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Countries with the most successful school systems favour research-led teacher training rather than centrally-controlled school-based models, according to a study.
An interim report by the British Educational Research Association (BERA) and Royal Society for the Encouragement of the Arts, Manufactures and Commerce (RSA) points out that while the UK has recently seen a move towards school-based teacher training, the opposite is true internationally.
And it argues that the UK needs to do more to include the development of research skills in teacher training.
The report follows concerns raised by universities over a shift in funding in recent allocations for teacher training from universities to School Direct, which puts schools in charge of managing training.
In contrast, the report points out that over the last three decades, there has been an international shift away from training in schools and “low-status training colleges” towards higher education institutions with high entrance standards and status.
The education systems of Singapore and Finland, which scored highly in the OECD’s Programme for International Student Assessment study, are given as examples of successful approaches.
Both countries favour “decentralised” teacher training with emphasis on autonomy and research, in contrast to the “scripted instructions” issued to schools and teachers in poorer performing education systems.
In Finland, newly trained teachers are required to have a Master’s degree. Teaching practice occurs either in Teacher Training Schools, supervised by universities, or through the network of selected Field Schools.
“This close partnership within and between faculties and schools means that students are supported to develop and bring together knowledge from different sources in a coherent and integrated way,” the report says.
The report notes that Finnish student teachers are expected to become “teachers-as-researchers”, undertaking their own research and writing a research-based thesis to complete their Masters’ degree.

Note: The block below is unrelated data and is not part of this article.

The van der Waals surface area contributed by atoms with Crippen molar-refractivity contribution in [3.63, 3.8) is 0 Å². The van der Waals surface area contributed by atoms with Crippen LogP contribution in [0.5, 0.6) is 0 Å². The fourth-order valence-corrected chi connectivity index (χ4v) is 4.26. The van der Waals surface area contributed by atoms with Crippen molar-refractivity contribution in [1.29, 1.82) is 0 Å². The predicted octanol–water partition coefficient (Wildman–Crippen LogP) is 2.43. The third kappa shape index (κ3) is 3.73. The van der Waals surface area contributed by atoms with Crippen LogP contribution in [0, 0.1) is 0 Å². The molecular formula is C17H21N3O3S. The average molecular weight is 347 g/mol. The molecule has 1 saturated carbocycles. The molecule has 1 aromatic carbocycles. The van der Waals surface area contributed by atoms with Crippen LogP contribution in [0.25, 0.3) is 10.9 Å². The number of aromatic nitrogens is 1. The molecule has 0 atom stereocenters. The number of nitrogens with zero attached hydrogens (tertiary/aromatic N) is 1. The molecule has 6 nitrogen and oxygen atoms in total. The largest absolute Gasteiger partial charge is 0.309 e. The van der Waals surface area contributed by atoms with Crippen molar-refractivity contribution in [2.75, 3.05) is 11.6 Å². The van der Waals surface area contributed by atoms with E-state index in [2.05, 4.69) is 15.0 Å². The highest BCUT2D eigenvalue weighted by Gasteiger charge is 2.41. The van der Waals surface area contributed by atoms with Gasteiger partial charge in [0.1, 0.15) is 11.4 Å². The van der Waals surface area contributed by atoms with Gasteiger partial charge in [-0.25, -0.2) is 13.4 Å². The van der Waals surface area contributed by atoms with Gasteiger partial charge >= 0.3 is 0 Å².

In contrast, the report states that each of the UK countries –despite having widely differing approaches to teacher training - need to do more work to promote research as part of training process.
“In each of the four nations there is not yet a coherent and systematic approach to professional learning from the beginning of teacher training and sustained throughout teachers’ working lives,” the report says.
“Although there has been a strong focus on the use of data to inform teaching and instruction over the past 20 years, there now needs to be a sustained emphasis on creating ‘research-rich’ and ‘evidence-rich’ (rather than simply ‘data-rich’) schools and classrooms.”
Since 2012, the UK Government has increased the number of training places available in schools in England through the School Direct programme and cut those funded through universities.
The report says there are concerns that the shift away from university-led teacher training programmes in the UK will seriously decrease the amount of research involved in teacher training.
It cites criticisms of the Government’s assumption that more time spent in schools inevitably leads to better and “more relevant” learning.
Critics say this frames teaching as “essentially a craft rather than an intellectual activity” and “an apprenticeship model of teacher training that can be located entirely in the workplace”.
But the reports also stresses that there is no one correct place where teacher training should take place. The Government, universities, schools and teachers should ensure that “research-informed clinical practice” is put into place regardless of the institution type, it says
BERA and RSA’s interim report is a precursor to a full report on their Inquiry into Research and Teacher Education, expected in March.
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